In 2008 Rhino released the box set Sinatra: Vegas, a collection of five separate concerts by The Voice. Each show got a disc: November 1961 at the Sands; early ’66 also at the Sands; March 1982 at Caesar’s Palace; and April 1987 at the Golden Nugget. (A DVD covered an additional show from Caesar’s in the late 70s). This musical travelogue through Frank Sinatra’s Vegas years was an essential artifact for the Sinatra aficionado. For everyone else, it was a bit pricey and perhaps excessive.
So in 2011 Concord — to whom much of Sinatra’s catalog has now reverted — remedies this situation with a single-disc distillation from the four audio recordings. Best of Vegas plays like a single concert, beginning with the emcee’s announcement and Sinatra’s walk-on, backed by Antonio Morelli & His Orchestra. On the first four tracks from this date, the band swings tightly while Frank himself is pretty loose. Plenty of “goddamns” and lyrical ad-libs fly, but Sinatra remains clearly in control, and at or near the top of his game. The song selection is unassailable: “”The One I Love Belongs to Somebody Else,” “The Lady is a Tramp.”
Five songs follow from the ’66 date with the impressive, amazing support of Count Basie & His Orchestra conducted by Quincy Jones. This section — with a swaggering Sinatra — is the best of the lot, but the song selection is a big part of this success. Cole Porter’s “I’ve Got You Under My Skin” is a highlight among highlights. Rarely has a singer sounded as self-assured as Sinatra on these tracks. That self-assurance is clearly earned. The playfulness remains, and at this stage it still has an air of genuineness. Years later, some of the delivery feels “Vegas-y” but in 1966 it was still fresh, not having been parodied to death at that point.
After a one-minute instrumental intro, Sinatra embarks on nearly seven minutes of what can only be described as standup comedy. His timing is impeccable, and while some of the jokes might fall flat in the 21st century (a number are decidedly dated, taboo and off-color by modern standards), Sinatra delivers the lines well.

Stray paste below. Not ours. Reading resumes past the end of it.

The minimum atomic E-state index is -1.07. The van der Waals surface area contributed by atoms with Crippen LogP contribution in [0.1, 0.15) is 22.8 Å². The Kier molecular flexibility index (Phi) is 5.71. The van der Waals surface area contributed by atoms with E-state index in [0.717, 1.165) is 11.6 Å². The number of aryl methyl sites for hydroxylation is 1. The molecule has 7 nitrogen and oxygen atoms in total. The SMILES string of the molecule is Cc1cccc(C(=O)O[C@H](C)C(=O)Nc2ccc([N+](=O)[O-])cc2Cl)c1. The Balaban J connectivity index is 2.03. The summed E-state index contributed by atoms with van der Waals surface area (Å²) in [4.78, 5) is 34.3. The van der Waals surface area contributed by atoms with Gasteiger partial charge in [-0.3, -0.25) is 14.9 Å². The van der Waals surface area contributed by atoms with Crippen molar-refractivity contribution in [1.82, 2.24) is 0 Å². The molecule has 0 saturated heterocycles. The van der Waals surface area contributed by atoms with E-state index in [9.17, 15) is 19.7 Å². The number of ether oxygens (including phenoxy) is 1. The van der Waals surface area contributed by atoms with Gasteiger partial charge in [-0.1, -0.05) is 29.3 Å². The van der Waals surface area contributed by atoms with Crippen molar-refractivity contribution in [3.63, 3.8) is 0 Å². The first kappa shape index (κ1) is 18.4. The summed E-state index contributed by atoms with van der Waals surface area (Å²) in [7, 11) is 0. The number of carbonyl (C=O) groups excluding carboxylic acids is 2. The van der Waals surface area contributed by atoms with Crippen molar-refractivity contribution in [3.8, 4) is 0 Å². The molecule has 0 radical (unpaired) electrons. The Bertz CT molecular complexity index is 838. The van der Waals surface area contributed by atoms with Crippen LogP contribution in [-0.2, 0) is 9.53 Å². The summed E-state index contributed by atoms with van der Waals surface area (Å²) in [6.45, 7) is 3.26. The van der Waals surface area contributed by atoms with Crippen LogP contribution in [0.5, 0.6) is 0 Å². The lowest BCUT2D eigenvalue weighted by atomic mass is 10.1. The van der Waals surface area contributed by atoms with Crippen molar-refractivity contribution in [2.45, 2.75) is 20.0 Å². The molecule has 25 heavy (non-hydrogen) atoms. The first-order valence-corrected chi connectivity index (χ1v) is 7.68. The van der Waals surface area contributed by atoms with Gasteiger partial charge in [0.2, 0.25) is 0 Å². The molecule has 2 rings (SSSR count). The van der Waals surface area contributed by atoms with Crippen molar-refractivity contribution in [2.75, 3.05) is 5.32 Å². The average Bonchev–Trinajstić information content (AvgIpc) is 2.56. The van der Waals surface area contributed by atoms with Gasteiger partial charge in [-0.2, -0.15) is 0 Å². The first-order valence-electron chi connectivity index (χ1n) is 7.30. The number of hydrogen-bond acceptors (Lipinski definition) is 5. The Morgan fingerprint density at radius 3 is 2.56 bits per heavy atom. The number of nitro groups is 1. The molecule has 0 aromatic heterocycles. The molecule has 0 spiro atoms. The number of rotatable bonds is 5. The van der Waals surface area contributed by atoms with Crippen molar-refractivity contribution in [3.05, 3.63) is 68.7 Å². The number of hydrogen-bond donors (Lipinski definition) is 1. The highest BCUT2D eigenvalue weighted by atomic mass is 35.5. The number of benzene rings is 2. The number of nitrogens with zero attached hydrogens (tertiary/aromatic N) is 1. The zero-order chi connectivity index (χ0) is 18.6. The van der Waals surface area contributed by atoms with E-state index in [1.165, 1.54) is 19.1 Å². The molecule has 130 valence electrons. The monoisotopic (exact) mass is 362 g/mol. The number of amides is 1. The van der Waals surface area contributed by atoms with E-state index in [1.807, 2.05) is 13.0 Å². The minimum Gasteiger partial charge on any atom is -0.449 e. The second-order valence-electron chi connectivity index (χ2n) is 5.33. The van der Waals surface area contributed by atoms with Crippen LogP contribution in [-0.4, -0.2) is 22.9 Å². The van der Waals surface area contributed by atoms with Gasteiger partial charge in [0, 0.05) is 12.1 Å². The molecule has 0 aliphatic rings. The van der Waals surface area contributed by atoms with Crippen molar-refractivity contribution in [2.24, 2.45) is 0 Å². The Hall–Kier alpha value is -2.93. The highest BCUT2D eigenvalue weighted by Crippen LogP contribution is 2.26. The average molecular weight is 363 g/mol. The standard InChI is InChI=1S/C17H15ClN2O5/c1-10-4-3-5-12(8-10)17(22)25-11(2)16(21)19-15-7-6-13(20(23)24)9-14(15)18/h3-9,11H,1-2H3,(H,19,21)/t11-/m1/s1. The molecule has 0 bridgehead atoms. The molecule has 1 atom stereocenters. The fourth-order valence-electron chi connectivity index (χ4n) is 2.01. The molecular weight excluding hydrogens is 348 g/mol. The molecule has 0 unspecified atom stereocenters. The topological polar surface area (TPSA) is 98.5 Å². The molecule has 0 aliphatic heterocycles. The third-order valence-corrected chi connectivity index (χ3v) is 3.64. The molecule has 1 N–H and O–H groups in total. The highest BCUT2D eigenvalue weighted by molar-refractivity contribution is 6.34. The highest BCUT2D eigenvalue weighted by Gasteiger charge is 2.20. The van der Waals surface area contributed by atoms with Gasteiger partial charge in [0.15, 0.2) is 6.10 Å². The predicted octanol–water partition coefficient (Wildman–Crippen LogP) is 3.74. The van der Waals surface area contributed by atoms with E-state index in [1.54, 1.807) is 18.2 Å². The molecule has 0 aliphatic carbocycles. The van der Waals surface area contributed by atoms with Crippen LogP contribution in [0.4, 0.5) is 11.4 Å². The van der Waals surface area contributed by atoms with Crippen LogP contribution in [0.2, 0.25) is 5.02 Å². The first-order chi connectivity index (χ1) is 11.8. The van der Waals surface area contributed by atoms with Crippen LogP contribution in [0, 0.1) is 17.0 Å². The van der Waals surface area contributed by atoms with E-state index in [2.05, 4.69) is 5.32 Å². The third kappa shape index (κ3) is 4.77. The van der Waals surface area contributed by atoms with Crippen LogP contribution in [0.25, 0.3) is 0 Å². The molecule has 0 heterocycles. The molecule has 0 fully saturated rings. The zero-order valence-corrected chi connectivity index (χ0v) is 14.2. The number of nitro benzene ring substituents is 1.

By 1982, Sinatra was a towering institution; his presence all-but-literally towered over Vegas, as Charles Pignone’s liner notes point out. Past his prime but still in control of his instrument, here the Chairman dials back the intensity of the performance, with a song selection to match. The shtick and patter are more by rote here, but on songs like “All or Nothing at All” he still delivers the goods. But the cracks are showing a bit.
The band is more impressive on the 1987 cuts, but Sinatra’s voice is appreciably thinner here as well. Unassailable song choices serve to make the most of Sinatra’s diminished abilities, but even here at age 72 he could still run vocal circles around any so-called competition. Sinatra makes a point of identifying the composer and arranger of each song; classy, since he was likely under no obligation to do so. The man gave credit where it was due. “Pennies From Heaven” is the highlight here.
The entire disc is flawlessly sequenced, truly giving the feel of some sort of time-traveling single concert. The changes in Sinatra’s abilities are not so great as to be very noticeable when listening in sequence; putting the CD on shuffle might result in a jarring and less pleasing) experience. And the producers have minimized the sonic differences of the four performances, assign to the disc’s seamlessness. The disc wraps up like you thought it would: the “Theme from ‘New York New York’” is taken from the 1982 date, and here both Sinatra and the band pull out all the stops.
An expert distillation of four historically representative shows, Frank Sinatra’s Best of Vegas is a fine listen start to finish. It stands well on its own, and can serve equally well as a sampler of sorts for anyone considering purchase of the 2008 box set.
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